It’s Defense, Stupid


I’ve talked about the Cardinal defense briefly in my first post, but after yesterday’s fiasco in Pittsburgh I think a broader critique is in order.  First off, I’ve heard ad nauseum how the Cardinals purposely sacrificed defense for offense and that fans shouldn’t be surprised by what they’ve seen from the Cardinals defense.  Some have said they didn’t expect it to be this bad.  I had no illusions that it wouldn’t be this bad.  My beef is that the Cardinals shouldn’t have sacrificed defense for offense in the first place.  It wasn’t necessary.  The Cardinals didn’t NEED to look for another shortstop for instance.  The one they had was perfectly acceptable.  Sure, he didn’t hit up to expectations but there was evidence that at least some of that offensive drop off was due to wrist surgery, an issue that would improve over time.  No, the Cardinals didn’t need a new shortstop, but they wanted one.  Why?  Well, if you believe the talk at the time, it was because the current one was annoying some of his teammates and probably his manager as well.  Nothing much concrete was ever given out as to the cause of this annoyance, other than there was a problem with punctuality.  Now, I don’t condone lateness.  I am very much a punctuality freak myself.  But when you are talking  about a multibillion dollar industry, where talent is at a premium, does lateness qualify as a hanging offense?  When I look at teams that put up with the shenanigans of the likes of Carlos Zambrano and Nyjer Morgan, or have to deal with problems such as substance abuse by their players, it makes me wonder whether the Cardinals organization has a problem with extreme finickiness.  I mean come on, you trade a top defensive shortstop away when there is a dearth of talented shortstops to replace him because he was late?  If we had been able to get anywhere close to Brendan Ryan’s equal in replacement then I would understand, but it was clear before the trade was made there was no such person available.  So we now have what can be politely be referred to as The Shortstop Problem.  And what a problem it is.  The way I see it the Cardinals have three options.  Keep the status quo, which for most fans is not an option.  Replace Theriot with Descalso or Punto and move Theriot to second base.  Or, trade for another shortstop.  I doubt the third option is even on the radar of the Cardinals Front Office.  I strongly vote for the second option.  However, The Shortstop Problem was avoidable in the first place, and that is the prescient point.  Moving on.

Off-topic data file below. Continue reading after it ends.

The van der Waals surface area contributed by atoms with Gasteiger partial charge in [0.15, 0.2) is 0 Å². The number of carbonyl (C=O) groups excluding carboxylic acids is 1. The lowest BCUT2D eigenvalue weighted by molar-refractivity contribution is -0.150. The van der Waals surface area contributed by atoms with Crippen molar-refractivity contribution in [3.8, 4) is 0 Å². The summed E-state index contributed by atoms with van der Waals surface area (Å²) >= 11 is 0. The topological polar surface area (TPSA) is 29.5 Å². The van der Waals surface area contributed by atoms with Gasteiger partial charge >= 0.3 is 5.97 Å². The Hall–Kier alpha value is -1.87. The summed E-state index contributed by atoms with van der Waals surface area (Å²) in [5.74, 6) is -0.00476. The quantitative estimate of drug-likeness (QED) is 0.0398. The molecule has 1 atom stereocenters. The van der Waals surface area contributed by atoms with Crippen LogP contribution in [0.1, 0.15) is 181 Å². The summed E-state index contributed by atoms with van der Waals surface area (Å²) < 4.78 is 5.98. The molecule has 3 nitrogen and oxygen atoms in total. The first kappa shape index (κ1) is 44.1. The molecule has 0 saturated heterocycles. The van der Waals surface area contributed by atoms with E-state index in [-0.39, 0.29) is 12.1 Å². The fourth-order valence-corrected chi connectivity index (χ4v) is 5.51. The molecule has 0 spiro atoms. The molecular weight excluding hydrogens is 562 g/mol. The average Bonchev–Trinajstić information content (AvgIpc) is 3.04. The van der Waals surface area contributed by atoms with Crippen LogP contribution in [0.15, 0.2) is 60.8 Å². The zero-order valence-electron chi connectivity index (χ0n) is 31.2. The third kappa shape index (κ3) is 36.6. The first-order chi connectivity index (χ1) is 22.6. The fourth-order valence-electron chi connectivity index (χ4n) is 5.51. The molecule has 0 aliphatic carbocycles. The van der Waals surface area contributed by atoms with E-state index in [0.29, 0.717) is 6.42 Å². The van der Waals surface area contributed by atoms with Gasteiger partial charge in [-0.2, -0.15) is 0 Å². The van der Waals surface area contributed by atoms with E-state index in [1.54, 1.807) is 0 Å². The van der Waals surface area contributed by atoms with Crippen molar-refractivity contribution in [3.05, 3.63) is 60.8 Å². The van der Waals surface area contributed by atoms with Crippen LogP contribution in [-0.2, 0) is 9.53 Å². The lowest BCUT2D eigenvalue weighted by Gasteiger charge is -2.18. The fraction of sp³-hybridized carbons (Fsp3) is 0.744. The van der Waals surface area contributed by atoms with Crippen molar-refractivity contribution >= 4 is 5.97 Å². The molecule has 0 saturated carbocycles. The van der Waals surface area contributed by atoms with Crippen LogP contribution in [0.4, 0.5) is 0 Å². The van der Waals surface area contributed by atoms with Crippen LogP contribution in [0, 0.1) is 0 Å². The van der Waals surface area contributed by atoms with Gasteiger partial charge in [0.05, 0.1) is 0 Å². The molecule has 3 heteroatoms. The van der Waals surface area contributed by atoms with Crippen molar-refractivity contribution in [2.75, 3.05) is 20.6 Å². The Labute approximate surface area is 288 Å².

The Shortstop Problem is the Cardinals’ most glaring defensive problem, but there are other issues with the defense which are mostly problems of execution.  Colby Rasmus is the most popular whipping boy of Cardinals fans, and there is no doubt that he has not shown his promise in centerfield so far.  Cardinals fans want to trade him, some want to trade him so bad they are willing to take a bucket of baseballs and a bat boy in return.  I don’t think a trade is wise at this time.  Trading players is like trading on the Stock Market; you sell high.  Colby Rasmus is not on a high at the moment, so trading him now is not likely to get the return on investment to make it worth it.  I know some Cardinals fans don’t think he will get better, but he will.  And when he does, if the team sees the need to trade him, perhaps in the offseason, a much better trade is likely to present itself.  And that is all I am going to say about that.

As far as the rest of the defensive problems are concerned, I wonder how much of that is a result of a general attitude that defense is not as important as offense and therefore less of a priority is given it.  I don’t see this as an issue endemic to the Cardinals but one that is prevalent all over Major League Baseball.  Players don’t become All Stars, for instance, because of their defense.  Very few players are elected to the Hall of Fame for their defense either.  Ozzie Smith is one notable exception and there are some others as well, but offensive numbers are the ticket to the Hall, no ifs, ands, or buts.  Even defensive accolades such as the Gold Glove are not awarded based on pure defensive numbers.   Some teams put more of a priority on defense than others and it shows.  The Cardinals clearly don’t fit into that category.  Offense is great, no doubt about it, but the lack of good defense loses games, as we have seen, and those losses could be the difference in playing in October or sitting at home.  Defense does matter, and I will continue to say THAT ad nauseum.

I am not saying that the Cardinals don’t care about defense.  I’m sure they do.  But they clearly need to care more. Most of the Cardinals’ defensive woes are in the execution.  Execution gets better with hard work.  For a team that values hard work, that shouldn’t be a problem should it?  I continue to hope not.